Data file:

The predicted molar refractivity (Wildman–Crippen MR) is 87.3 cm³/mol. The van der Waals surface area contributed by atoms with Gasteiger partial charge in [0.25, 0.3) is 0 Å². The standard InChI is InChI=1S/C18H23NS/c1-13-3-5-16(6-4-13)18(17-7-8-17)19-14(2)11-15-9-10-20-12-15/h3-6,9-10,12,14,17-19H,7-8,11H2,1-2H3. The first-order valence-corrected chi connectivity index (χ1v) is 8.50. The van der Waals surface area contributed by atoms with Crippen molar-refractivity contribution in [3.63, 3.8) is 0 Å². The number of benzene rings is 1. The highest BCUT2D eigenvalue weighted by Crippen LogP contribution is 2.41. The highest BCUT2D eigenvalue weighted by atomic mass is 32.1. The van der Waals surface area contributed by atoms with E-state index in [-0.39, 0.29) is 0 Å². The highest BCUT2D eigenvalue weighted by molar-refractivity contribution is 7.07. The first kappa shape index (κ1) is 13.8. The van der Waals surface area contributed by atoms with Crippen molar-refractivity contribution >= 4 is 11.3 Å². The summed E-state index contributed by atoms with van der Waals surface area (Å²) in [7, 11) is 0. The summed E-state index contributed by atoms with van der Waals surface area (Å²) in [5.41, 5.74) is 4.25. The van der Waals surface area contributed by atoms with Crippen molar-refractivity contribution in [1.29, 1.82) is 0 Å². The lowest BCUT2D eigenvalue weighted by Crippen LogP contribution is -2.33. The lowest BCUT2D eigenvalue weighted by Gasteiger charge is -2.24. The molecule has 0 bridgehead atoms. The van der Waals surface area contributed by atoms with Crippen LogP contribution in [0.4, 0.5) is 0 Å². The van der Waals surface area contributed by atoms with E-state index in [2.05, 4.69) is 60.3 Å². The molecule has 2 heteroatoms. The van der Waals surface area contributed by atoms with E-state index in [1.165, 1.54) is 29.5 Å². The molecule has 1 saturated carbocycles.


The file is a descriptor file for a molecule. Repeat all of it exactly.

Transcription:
The predicted molar refractivity (Wildman–Crippen MR) is 87.3 cm³/mol. The van der Waals surface area contributed by atoms with Gasteiger partial charge in [0.25, 0.3) is 0 Å². The standard InChI is InChI=1S/C18H23NS/c1-13-3-5-16(6-4-13)18(17-7-8-17)19-14(2)11-15-9-10-20-12-15/h3-6,9-10,12,14,17-19H,7-8,11H2,1-2H3. The first-order valence-corrected chi connectivity index (χ1v) is 8.50. The van der Waals surface area contributed by atoms with Crippen molar-refractivity contribution in [3.63, 3.8) is 0 Å². The number of benzene rings is 1. The highest BCUT2D eigenvalue weighted by Crippen LogP contribution is 2.41. The highest BCUT2D eigenvalue weighted by atomic mass is 32.1. The van der Waals surface area contributed by atoms with E-state index in [-0.39, 0.29) is 0 Å². The highest BCUT2D eigenvalue weighted by molar-refractivity contribution is 7.07. The first kappa shape index (κ1) is 13.8. The van der Waals surface area contributed by atoms with Crippen molar-refractivity contribution >= 4 is 11.3 Å². The summed E-state index contributed by atoms with van der Waals surface area (Å²) in [7, 11) is 0. The summed E-state index contributed by atoms with van der Waals surface area (Å²) in [5.41, 5.74) is 4.25. The van der Waals surface area contributed by atoms with Crippen molar-refractivity contribution in [1.29, 1.82) is 0 Å². The lowest BCUT2D eigenvalue weighted by Crippen LogP contribution is -2.33. The lowest BCUT2D eigenvalue weighted by Gasteiger charge is -2.24. The molecule has 0 bridgehead atoms. The van der Waals surface area contributed by atoms with Crippen LogP contribution in [0.4, 0.5) is 0 Å². The van der Waals surface area contributed by atoms with E-state index in [2.05, 4.69) is 60.3 Å². The molecule has 2 heteroatoms. The van der Waals surface area contributed by atoms with E-state index in [1.165, 1.54) is 29.5 Å². The molecule has 1 saturated carbocycles.